5. Organic Spaghetti Sauce with Mushrooms: Unless you make your own, it's challenging to find a spaghetti sauce that is oil-free. So when I find one (and this one is organic!) I buy as much as I can. It's a nice sauce that can be doctored up if you're feeling frisky. And for all of you who are turned off by mushrooms, there aren't any mushrooms to be found! This is a smooth sauce...no chunks.
6. Savory Thin Mini Rice Crackers Multi Seed with Tamari Soy Sauce: Phew. That was a mouthful. This was the first time I tried these crackers and I have to say they were pretty good with hummus. My husband wasn't a big fan and if you're allergic to soy than these would be out. They have a nice crunch and would lend themselves to more savory dips and spreads.
7. Nutritional Yeast: Admittedly, when I first started my plant-based journey, I wasn't so sure about "nooch". But I kept using it and now, looking back, I can't imagine ever letting myself run out of the stuff. Buyer beware, not all nutritional yeast is the same! But, TJ's has a tasty one, and finding this new addition in their product line is a sign of the times. Plus the bag is so cute, isn't it?
8. Apocryphal Pita 100% Whole Wheat: I have been buying these for years. It's so difficult, like so many pre-packaged foods, to find oil-free whole grain pita bread. I don't indulge in bread items on a regular basis, but these large pitas make for super quick pizzas of any kind. You can also slice them into triangles and toast them up in the oven to serve with dips, hummus, guac, etc. I stock up on these and keep them in the freezer and fridge as they are not shelf stable.
9. Black Bean Rotini: Ok, I love this pasta for two reasons. First of all, it has 1 ingredient: organic black bean flour. And second, it's got the body of regular pasta, kind of. Some of the gluten-free and rice pastas out there just can't hang for a second round, tending to fall apart when reheated. Like it's cousin, red lentil pasta, the black bean rotini is delicious and works well with a variety of sauces. Though, my favorite way of preparing it is to simply mix it in with a can of seasoned diced tomatoes and a sprinkle of crushed red pepper. Oh and some "nooch". Always.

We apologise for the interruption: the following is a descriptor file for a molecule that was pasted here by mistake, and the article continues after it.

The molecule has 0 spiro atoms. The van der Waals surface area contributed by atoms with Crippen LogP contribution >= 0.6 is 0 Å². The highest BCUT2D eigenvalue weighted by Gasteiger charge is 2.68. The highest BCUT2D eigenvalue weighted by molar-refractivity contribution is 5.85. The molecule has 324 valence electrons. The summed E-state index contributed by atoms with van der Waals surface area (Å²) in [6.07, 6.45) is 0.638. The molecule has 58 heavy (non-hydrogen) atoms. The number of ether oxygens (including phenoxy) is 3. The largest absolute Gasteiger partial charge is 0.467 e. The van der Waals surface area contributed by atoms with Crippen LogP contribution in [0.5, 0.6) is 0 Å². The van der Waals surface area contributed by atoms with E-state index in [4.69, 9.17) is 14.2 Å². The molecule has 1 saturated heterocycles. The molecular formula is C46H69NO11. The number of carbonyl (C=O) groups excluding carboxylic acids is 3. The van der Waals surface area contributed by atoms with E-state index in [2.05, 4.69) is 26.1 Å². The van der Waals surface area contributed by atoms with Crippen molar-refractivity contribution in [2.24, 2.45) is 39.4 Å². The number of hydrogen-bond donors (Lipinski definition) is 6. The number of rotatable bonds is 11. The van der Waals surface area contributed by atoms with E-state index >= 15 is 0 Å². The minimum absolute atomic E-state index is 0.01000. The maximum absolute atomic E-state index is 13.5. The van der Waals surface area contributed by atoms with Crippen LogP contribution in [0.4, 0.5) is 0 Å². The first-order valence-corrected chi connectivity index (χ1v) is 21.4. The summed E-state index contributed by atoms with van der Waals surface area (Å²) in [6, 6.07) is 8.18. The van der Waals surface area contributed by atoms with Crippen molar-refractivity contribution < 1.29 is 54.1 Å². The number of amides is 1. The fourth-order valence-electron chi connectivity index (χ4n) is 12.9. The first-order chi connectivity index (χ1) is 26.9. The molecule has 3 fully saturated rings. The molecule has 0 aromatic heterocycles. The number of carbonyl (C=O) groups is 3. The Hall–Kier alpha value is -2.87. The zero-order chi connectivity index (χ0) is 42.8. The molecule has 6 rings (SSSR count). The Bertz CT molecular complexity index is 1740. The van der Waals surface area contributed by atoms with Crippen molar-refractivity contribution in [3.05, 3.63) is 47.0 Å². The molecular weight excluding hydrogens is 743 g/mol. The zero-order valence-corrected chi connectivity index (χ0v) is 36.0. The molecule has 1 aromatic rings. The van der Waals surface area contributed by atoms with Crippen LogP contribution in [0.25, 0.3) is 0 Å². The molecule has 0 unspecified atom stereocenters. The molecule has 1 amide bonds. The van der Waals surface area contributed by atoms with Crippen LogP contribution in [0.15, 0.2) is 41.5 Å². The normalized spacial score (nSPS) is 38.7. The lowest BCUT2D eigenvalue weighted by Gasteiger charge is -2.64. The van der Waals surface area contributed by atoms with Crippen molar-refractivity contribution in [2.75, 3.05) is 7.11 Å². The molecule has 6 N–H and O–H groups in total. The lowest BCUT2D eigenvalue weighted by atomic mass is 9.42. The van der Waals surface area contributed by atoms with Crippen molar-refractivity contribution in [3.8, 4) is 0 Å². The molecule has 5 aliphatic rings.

10. California Style Sprouted Wheat Bread: In my opinion this would be TJ's answer to Food For Life's Ezekiel Bread. It can be difficult to not only find oil-free pre-packaged bread, but it's equally hard to find one that doesn't have a zillion ingredients. TJ's has a good handful of oil-free breads with clean ingredients to choose from and I mix them up from time to time. I love this bread toasted for paninis or grilled sandwiches.
11. Organic Refried Pinto Beans Salsa Style: I am super happy to find this little gem! Refried beans without lard...and they're saving me the hassle of adding my own salsa, a tip I learned from my mom in making semi-homemade refried beans. These beans make a great filler for wraps and burritos and also, it makes a great base for my 7 Layer Dip.
12. Sweet Potato Ribbons: Truth? Everyone is always making such a fuss over zucchini pasta or spaghetti squash...and I like them alright, but I love sweet potato pasta best with a good marinara. And I'll take it one step further by adding chopped Kalamata olives, capers and red pepper flakes to the mix. Oh and maybe a drizzle of balsamic vinegar.